Details of the new model are starting to emerge, with Audi’s powertrain boss Oliver Hoffman telling Autocar that 390bhp was "possible" from the new SQ5, representing a potential increase of 55bhp over the existing SQ5 Plus, which has 335bhp. However, he added that it was important to maintain driveability, suggesting a power output of around 365bhp.
Hoffman also revealed that the new SQ5, which is expected in 2017, will use a 48V electric system powering an electric compressor running in tandem with a single exhaust-driven turbocharger, rather than the twin turbos of the current SQ5.
That's in the contrast to the recently launched SQ7 on which the electric compressor had its debut, where two exhaust-driven turbos work alongside the electrically powered compressor.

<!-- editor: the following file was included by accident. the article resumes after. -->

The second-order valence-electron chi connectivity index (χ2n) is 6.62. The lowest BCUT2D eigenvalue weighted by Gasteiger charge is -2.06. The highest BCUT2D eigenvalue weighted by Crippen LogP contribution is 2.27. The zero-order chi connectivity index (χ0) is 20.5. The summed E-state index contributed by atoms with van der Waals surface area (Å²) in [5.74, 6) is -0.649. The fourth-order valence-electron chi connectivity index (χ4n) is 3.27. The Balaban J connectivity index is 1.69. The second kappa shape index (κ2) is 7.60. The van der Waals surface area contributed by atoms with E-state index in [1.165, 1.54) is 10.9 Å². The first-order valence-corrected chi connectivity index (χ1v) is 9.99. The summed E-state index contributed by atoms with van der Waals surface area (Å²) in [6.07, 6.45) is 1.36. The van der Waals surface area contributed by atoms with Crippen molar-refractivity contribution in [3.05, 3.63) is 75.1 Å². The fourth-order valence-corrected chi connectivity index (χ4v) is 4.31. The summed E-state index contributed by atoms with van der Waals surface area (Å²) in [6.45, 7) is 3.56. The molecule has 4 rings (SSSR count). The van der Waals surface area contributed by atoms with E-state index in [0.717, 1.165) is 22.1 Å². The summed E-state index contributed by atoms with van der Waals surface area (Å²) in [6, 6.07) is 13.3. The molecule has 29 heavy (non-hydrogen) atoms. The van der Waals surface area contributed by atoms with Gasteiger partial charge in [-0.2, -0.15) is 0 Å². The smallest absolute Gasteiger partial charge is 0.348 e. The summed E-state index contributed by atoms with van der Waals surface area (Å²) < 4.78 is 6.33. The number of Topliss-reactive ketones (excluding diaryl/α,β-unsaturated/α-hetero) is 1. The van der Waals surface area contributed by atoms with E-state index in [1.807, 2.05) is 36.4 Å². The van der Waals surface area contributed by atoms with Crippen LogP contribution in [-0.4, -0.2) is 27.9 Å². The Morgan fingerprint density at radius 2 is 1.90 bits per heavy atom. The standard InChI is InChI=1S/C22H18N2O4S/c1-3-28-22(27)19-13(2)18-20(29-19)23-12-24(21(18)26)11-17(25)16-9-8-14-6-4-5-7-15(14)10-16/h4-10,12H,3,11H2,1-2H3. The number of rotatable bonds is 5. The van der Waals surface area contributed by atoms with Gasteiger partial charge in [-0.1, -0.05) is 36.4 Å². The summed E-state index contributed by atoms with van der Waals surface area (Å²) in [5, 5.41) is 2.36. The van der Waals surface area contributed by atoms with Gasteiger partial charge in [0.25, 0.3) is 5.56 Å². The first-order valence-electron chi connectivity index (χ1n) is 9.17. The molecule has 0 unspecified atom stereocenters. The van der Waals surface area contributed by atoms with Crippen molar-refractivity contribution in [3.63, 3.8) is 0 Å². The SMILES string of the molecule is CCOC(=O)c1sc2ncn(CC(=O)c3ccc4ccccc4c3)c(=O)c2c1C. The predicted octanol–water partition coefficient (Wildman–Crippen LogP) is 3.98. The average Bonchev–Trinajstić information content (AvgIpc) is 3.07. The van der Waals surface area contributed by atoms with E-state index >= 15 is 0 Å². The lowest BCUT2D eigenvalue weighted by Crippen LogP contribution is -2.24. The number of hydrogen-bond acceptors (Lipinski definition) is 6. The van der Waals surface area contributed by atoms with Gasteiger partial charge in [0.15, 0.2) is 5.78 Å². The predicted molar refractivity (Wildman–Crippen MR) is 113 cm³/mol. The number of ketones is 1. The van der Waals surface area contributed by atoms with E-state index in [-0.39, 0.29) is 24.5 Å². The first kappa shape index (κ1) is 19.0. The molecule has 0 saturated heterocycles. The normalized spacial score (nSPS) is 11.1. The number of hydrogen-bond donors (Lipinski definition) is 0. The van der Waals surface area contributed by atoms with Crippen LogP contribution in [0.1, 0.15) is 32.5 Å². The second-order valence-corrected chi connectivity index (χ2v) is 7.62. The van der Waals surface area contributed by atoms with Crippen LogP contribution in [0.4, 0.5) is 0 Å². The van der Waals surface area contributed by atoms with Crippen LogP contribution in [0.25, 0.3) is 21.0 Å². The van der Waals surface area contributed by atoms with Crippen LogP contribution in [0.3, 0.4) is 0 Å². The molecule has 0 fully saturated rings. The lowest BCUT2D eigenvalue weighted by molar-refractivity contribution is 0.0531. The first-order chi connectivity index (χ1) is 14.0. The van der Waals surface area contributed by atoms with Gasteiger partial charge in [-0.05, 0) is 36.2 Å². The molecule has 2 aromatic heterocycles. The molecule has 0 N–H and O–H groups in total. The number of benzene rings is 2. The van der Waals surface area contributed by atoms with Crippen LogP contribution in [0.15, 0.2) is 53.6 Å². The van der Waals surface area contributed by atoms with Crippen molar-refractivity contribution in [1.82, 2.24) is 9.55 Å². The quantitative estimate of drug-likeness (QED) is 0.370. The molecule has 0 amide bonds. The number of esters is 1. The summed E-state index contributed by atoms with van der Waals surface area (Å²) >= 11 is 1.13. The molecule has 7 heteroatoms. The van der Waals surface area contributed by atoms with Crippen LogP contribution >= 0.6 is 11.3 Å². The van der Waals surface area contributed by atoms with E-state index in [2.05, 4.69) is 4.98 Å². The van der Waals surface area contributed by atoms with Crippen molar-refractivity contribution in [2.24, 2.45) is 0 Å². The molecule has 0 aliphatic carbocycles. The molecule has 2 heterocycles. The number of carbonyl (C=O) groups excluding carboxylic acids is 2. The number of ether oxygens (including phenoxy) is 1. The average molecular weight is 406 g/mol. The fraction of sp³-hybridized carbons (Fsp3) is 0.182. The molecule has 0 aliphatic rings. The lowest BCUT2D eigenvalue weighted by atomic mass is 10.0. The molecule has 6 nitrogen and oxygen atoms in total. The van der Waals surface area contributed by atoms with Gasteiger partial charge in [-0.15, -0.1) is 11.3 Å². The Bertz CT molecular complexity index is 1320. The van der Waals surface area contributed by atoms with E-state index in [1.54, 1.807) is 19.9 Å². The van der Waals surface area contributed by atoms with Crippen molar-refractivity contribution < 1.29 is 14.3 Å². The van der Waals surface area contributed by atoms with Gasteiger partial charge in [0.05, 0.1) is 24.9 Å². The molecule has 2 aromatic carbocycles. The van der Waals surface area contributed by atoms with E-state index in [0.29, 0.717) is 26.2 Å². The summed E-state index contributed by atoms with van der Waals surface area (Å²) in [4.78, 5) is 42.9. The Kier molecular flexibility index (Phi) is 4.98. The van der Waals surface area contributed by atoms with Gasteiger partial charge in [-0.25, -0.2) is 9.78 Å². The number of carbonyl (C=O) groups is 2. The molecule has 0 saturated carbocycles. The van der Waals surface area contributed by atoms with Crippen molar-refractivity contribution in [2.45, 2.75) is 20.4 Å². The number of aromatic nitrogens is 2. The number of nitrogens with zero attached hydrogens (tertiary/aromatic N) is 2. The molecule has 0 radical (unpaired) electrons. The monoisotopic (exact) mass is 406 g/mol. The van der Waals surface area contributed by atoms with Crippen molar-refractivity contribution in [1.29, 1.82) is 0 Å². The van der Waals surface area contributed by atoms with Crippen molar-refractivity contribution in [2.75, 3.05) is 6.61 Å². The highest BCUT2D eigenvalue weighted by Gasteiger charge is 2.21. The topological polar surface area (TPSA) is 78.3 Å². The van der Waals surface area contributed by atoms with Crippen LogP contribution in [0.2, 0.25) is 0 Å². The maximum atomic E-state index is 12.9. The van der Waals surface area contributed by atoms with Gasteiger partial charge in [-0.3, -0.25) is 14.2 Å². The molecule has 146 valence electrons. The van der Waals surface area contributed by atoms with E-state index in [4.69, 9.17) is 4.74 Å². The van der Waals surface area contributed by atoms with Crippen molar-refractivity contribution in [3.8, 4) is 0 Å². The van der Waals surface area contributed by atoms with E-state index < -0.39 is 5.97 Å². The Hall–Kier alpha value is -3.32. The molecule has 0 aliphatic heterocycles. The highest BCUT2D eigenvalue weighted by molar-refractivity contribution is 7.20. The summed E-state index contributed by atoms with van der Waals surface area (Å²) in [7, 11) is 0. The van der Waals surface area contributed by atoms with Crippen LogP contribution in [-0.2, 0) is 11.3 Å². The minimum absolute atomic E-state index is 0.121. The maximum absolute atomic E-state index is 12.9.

Apart from lag reduction, the deletion of a second exhaust-driven turbo cuts heat loss from the exhaust system, in turn benefiting fuel efficieny, which relies on high temperatures for optimal results.
The SQ5's 3.0-litre diesel unit will also feature the Audi Valvelift System (AVS), which made its diesel debut in the SQ7, and feature the active anti-roll bars also first seen on its bigger sibling.
The current SQ5 is a popular model in the UK, where it accounts for 21% of overall Q5 sales.
The electrically powered compressor was a world first in a production vehicle when it launched in the SQ7. Because it does not require exhaust gas energy to develop boost, it can be used at any time, solving a key criticism of classic exhaust-gas turbochargers. Audi claims power can be delivered in less than 250 milliseconds, in effect removing turbo lag.
Will Nightingale and Richard Bremner